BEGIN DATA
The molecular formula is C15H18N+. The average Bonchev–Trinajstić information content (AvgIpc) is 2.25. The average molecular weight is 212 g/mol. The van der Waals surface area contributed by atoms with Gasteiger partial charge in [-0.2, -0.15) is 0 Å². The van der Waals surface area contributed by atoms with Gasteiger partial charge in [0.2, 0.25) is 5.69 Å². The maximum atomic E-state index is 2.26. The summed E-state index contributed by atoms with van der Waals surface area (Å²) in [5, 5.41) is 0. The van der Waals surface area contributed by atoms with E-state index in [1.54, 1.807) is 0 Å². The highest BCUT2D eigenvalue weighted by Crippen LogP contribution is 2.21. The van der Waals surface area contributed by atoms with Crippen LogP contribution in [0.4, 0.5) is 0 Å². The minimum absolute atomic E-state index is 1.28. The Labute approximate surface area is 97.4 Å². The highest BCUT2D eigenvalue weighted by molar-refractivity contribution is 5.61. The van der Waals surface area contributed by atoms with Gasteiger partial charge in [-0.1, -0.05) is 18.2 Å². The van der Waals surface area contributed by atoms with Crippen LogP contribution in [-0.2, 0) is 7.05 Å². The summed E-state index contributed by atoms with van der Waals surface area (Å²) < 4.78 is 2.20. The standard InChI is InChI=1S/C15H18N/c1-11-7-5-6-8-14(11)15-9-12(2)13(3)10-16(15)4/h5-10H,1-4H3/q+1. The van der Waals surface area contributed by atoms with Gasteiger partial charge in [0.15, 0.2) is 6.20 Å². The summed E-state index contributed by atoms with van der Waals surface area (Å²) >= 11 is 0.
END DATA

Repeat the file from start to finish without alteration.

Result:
The molecular formula is C15H18N+. The average Bonchev–Trinajstić information content (AvgIpc) is 2.25. The average molecular weight is 212 g/mol. The van der Waals surface area contributed by atoms with Gasteiger partial charge in [-0.2, -0.15) is 0 Å². The van der Waals surface area contributed by atoms with Gasteiger partial charge in [0.2, 0.25) is 5.69 Å². The maximum atomic E-state index is 2.26. The summed E-state index contributed by atoms with van der Waals surface area (Å²) in [5, 5.41) is 0. The van der Waals surface area contributed by atoms with E-state index in [1.54, 1.807) is 0 Å². The highest BCUT2D eigenvalue weighted by Crippen LogP contribution is 2.21. The van der Waals surface area contributed by atoms with Crippen LogP contribution in [0.4, 0.5) is 0 Å². The minimum absolute atomic E-state index is 1.28. The Labute approximate surface area is 97.4 Å². The highest BCUT2D eigenvalue weighted by molar-refractivity contribution is 5.61. The van der Waals surface area contributed by atoms with Gasteiger partial charge in [-0.1, -0.05) is 18.2 Å². The van der Waals surface area contributed by atoms with Crippen LogP contribution in [-0.2, 0) is 7.05 Å². The summed E-state index contributed by atoms with van der Waals surface area (Å²) < 4.78 is 2.20. The standard InChI is InChI=1S/C15H18N/c1-11-7-5-6-8-14(11)15-9-12(2)13(3)10-16(15)4/h5-10H,1-4H3/q+1. The van der Waals surface area contributed by atoms with Gasteiger partial charge in [0.15, 0.2) is 6.20 Å². The summed E-state index contributed by atoms with van der Waals surface area (Å²) >= 11 is 0.